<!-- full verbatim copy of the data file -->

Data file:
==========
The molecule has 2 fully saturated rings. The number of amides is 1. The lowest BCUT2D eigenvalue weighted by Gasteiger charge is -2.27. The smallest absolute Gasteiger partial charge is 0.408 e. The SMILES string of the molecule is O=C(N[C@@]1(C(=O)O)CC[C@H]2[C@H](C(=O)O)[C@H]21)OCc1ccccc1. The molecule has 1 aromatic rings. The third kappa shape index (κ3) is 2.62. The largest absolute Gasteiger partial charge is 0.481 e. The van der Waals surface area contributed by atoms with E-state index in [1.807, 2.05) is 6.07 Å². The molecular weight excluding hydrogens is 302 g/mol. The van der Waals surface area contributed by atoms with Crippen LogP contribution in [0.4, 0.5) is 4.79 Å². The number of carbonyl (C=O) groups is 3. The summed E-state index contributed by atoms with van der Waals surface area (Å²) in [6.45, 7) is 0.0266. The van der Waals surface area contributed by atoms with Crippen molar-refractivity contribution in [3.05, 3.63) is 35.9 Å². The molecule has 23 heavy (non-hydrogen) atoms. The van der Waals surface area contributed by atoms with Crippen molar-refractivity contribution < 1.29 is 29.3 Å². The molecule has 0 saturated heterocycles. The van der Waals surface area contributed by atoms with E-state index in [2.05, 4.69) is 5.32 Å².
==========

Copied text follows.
The molecule has 2 fully saturated rings. The number of amides is 1. The lowest BCUT2D eigenvalue weighted by Gasteiger charge is -2.27. The smallest absolute Gasteiger partial charge is 0.408 e. The SMILES string of the molecule is O=C(N[C@@]1(C(=O)O)CC[C@H]2[C@H](C(=O)O)[C@H]21)OCc1ccccc1. The molecule has 1 aromatic rings. The third kappa shape index (κ3) is 2.62. The largest absolute Gasteiger partial charge is 0.481 e. The van der Waals surface area contributed by atoms with E-state index in [1.807, 2.05) is 6.07 Å². The molecular weight excluding hydrogens is 302 g/mol. The van der Waals surface area contributed by atoms with Crippen LogP contribution in [0.4, 0.5) is 4.79 Å². The number of carbonyl (C=O) groups is 3. The summed E-state index contributed by atoms with van der Waals surface area (Å²) in [6.45, 7) is 0.0266. The van der Waals surface area contributed by atoms with Crippen molar-refractivity contribution in [3.05, 3.63) is 35.9 Å². The molecule has 23 heavy (non-hydrogen) atoms. The van der Waals surface area contributed by atoms with Crippen molar-refractivity contribution < 1.29 is 29.3 Å². The molecule has 0 saturated heterocycles. The van der Waals surface area contributed by atoms with E-state index in [2.05, 4.69) is 5.32 Å².